Un­der­stand­ing Mood Dis­or­ders


Does your child have a mood dis­or­der? No doubt, many par­ents of teens and tweens would em­phat­i­cally an­swer, “yes,” with­out waiting to hear more.

Ac­cord­ing to Eileen Sch­nei­der, a clin­i­cal so­cial worker with a prac­tice in Te­nafly, “the defin­ing fac­tor of a mood dis­or­der is that it is a sig­nif­i­cant dis­tur­bance in one’s emo­tional make up that is per­sis­tent; sort of how some­one sees the world.”

Dys­th­mia (per­sis­tent de­pres­sion), ma­jor de­pres­sion, bipo­lar dis­or­der (the cy­cling be­tween de­pres­sion and more el­e­vated moods) and dis­rup­tive mood dys­reg­u­la­tion dis­or­der (a per­sis­tent an­gry, ir­ri­ta­ble mood with fre­quent tem­per out­bursts) are all ex­am­ples of mood dis­or­ders. Anx­i­ety and de­pres­sion can be man­i­fes­ta­tions of mood dis­or­ders.

Sch­nei­der ex­plains that in or­der to treat and cope with mood dis­or­ders, it is im­por­tant to look at their ori­gin.

“Mood dis­or­ders can be caused from an im­bal­ance of brain chem­i­cals that reg­u­late mood as well as en­vi­ron­men­tal fac­tors. Re­peated and se­ri­ous stress is known to se­ri­ously af­fect mood. This could be some­thing like the death of a close fam­ily mem­ber, di­vorce, a sud­den move, etc.,” she says. “This is not to say that ev­ery child who ex­pe­ri­ences these changes will de­velop a mood dis­or­der, but if the child is hav­ing trou­ble cop­ing and does not have the sup­port of a par­ent or out­side help, the com­bi­na­tion of sev­eral fac­tors and the re­peated stress could lead to a mood dis­or­der.”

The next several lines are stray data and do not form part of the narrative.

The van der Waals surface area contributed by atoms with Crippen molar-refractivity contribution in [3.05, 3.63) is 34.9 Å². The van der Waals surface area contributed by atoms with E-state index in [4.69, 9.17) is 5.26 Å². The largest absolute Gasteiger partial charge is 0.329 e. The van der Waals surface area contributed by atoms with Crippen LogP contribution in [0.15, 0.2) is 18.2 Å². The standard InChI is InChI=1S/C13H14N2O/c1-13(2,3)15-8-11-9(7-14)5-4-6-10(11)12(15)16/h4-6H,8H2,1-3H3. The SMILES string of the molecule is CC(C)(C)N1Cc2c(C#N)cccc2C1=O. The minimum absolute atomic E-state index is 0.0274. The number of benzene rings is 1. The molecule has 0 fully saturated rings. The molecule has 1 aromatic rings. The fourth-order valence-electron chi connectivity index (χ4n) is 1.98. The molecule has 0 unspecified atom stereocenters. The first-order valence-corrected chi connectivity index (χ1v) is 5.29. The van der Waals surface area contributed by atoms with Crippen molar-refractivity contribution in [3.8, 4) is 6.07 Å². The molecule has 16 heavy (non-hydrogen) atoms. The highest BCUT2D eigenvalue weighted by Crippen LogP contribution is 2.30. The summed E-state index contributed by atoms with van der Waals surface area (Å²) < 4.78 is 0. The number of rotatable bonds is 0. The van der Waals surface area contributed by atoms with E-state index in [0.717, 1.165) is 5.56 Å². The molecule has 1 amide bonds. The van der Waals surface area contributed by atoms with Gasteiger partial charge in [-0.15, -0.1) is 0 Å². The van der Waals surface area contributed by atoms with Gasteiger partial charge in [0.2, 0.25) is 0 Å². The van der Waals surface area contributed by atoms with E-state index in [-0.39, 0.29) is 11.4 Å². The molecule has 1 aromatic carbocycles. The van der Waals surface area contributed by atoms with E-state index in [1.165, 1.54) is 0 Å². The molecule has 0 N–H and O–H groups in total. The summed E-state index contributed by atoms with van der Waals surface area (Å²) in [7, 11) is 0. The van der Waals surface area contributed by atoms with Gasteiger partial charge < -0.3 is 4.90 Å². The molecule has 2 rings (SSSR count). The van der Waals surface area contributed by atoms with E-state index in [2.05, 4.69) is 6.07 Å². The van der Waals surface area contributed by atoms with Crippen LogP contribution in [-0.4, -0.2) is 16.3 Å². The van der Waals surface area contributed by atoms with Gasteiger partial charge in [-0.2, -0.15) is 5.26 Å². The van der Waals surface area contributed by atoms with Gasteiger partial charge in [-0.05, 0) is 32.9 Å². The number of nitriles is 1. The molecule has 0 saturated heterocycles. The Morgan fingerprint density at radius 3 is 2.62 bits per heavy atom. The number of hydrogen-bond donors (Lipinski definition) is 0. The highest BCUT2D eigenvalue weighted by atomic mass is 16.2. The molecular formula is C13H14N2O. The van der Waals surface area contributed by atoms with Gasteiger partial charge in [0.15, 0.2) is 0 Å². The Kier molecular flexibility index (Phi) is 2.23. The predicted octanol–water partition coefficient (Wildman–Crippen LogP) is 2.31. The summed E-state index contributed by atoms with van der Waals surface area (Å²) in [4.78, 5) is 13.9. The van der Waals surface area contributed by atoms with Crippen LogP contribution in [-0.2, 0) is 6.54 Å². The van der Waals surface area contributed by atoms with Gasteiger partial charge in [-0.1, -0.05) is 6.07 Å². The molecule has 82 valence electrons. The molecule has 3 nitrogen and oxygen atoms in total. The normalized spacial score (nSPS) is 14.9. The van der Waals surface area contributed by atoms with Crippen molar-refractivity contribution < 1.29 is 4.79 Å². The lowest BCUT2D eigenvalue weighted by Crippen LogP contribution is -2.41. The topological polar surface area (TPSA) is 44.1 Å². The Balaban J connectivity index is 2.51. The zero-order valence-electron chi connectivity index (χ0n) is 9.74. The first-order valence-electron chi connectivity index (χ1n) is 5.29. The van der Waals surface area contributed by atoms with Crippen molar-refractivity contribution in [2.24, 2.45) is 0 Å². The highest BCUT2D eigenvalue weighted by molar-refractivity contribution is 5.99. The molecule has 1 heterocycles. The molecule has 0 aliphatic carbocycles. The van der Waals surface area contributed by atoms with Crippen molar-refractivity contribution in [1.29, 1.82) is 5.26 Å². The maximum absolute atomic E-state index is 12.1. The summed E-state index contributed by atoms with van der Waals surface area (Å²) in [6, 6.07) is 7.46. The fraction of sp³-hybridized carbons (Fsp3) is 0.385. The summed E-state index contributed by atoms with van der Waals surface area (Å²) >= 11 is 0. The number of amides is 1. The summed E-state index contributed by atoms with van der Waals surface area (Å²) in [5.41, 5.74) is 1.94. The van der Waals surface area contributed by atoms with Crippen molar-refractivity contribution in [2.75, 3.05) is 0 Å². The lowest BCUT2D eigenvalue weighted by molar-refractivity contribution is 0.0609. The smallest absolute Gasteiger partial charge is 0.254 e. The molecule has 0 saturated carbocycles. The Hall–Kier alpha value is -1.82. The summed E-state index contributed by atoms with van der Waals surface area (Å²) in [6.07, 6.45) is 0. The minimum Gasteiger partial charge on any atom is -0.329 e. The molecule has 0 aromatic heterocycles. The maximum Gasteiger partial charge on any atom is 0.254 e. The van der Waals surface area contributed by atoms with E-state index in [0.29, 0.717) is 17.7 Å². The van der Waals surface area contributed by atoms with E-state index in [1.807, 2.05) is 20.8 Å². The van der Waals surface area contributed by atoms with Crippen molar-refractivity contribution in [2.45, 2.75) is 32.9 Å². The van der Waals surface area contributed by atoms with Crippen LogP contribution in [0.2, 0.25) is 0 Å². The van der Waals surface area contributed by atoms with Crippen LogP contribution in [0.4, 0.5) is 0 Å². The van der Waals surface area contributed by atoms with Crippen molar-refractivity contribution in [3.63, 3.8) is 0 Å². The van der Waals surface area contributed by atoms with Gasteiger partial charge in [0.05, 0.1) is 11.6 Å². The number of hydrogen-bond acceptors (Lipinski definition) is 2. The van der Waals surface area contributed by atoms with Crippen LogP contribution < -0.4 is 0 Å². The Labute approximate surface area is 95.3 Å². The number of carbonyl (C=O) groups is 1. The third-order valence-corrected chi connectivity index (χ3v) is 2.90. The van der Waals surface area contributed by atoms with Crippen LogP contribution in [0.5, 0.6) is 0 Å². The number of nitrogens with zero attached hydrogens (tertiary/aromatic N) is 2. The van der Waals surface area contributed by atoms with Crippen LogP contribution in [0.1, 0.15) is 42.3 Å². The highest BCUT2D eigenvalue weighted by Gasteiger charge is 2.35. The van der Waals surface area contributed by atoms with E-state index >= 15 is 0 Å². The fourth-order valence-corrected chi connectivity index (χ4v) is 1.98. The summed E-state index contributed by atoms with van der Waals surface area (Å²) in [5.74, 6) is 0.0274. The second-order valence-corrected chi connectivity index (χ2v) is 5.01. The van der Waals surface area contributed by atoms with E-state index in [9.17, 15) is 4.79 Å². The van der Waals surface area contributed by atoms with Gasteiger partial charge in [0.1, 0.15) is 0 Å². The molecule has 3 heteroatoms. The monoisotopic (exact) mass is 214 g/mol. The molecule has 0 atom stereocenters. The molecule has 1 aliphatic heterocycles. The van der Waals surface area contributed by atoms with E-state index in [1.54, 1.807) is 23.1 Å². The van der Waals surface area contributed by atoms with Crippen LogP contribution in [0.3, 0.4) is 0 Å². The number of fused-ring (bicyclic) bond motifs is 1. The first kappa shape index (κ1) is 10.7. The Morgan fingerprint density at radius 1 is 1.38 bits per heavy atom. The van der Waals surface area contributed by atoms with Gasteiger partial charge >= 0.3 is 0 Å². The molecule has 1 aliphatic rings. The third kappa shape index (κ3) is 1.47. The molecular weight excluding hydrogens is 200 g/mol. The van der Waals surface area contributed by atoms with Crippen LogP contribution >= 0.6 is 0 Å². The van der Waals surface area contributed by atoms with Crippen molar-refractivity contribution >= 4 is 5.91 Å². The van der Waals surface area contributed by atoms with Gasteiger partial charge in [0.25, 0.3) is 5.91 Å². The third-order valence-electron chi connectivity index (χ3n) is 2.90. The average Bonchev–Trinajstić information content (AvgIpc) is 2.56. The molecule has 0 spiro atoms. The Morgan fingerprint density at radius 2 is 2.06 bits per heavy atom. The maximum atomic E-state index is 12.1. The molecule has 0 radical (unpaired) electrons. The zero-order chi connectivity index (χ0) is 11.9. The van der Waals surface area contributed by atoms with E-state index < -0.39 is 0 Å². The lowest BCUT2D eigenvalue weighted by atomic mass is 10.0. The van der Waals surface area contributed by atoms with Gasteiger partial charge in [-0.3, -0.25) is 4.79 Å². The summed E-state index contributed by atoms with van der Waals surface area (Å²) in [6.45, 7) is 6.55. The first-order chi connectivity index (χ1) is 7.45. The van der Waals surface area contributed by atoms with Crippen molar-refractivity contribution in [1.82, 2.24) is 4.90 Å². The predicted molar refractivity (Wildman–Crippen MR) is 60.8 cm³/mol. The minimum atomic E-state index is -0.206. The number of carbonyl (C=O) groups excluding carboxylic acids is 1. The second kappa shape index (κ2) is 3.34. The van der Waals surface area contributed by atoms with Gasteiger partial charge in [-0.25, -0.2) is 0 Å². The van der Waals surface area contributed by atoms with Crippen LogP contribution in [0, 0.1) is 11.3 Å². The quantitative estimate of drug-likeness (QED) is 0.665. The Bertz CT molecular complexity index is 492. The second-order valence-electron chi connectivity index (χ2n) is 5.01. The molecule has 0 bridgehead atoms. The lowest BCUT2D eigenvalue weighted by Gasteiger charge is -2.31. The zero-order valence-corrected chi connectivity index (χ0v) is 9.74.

She says there is also a ge­netic com­po­nent with mood dis­or­ders and cer­tain chil­dren could be pre­dis­posed to their de­vel­op­ment.

“Liv­ing with a par­ent with a mood dis­or­der is also a chal­lenge,” she says.

Teach­ers may be the first ones to no­tice signs that a child has a mood dis­or­der. Dr. Jen Altman, a clin­i­cal psy­chol­o­gist with a pri­vate prac­tice in Ho-Ho-Kus, ac­knowl­edges that “be­cause teach­ers see so many dif­fer­ent be­hav­iors, some­times it is dif­fi­cult to un­der­stand what is driv­ing a par­tic­u­lar be­hav­ior, but if it is taken to­gether with a num­ber of dif­fer­ent fac­tors, teach­ers can no­tice cer­tain signs.”

For ex­am­ple, she says, there may be a change in aca­demic func­tion­ing – any kind of drop in grades or change in at­ti­tude to­ward learn­ing.

“There may be a change in the qual­ity of class­room func­tion­ing – is the child no longer par­tic­i­pat­ing? The stu­dent may seem more dis­tractible, dis­tracted, more fa­tigued and ir­ri­ta­ble. The child may be over-re­act­ing to sit­u­a­tions or may be lethar­gic, ex­hibit­ing much lower en­ergy than usual,” she says. “So­cially, these chil­dren might iso­late them­selves; they may not want to com­mu­ni­cate or

con­nect with other stu­dents or adults. Or a child who was for­merly more re­served or bet­ter be­haved may start seek­ing out more at­ten­tion or devel­op­ing an at­ti­tude. When there is a con­stel­la­tion of these fac­tors over a pe­riod of time, such as one month, this is a warn­ing sign.”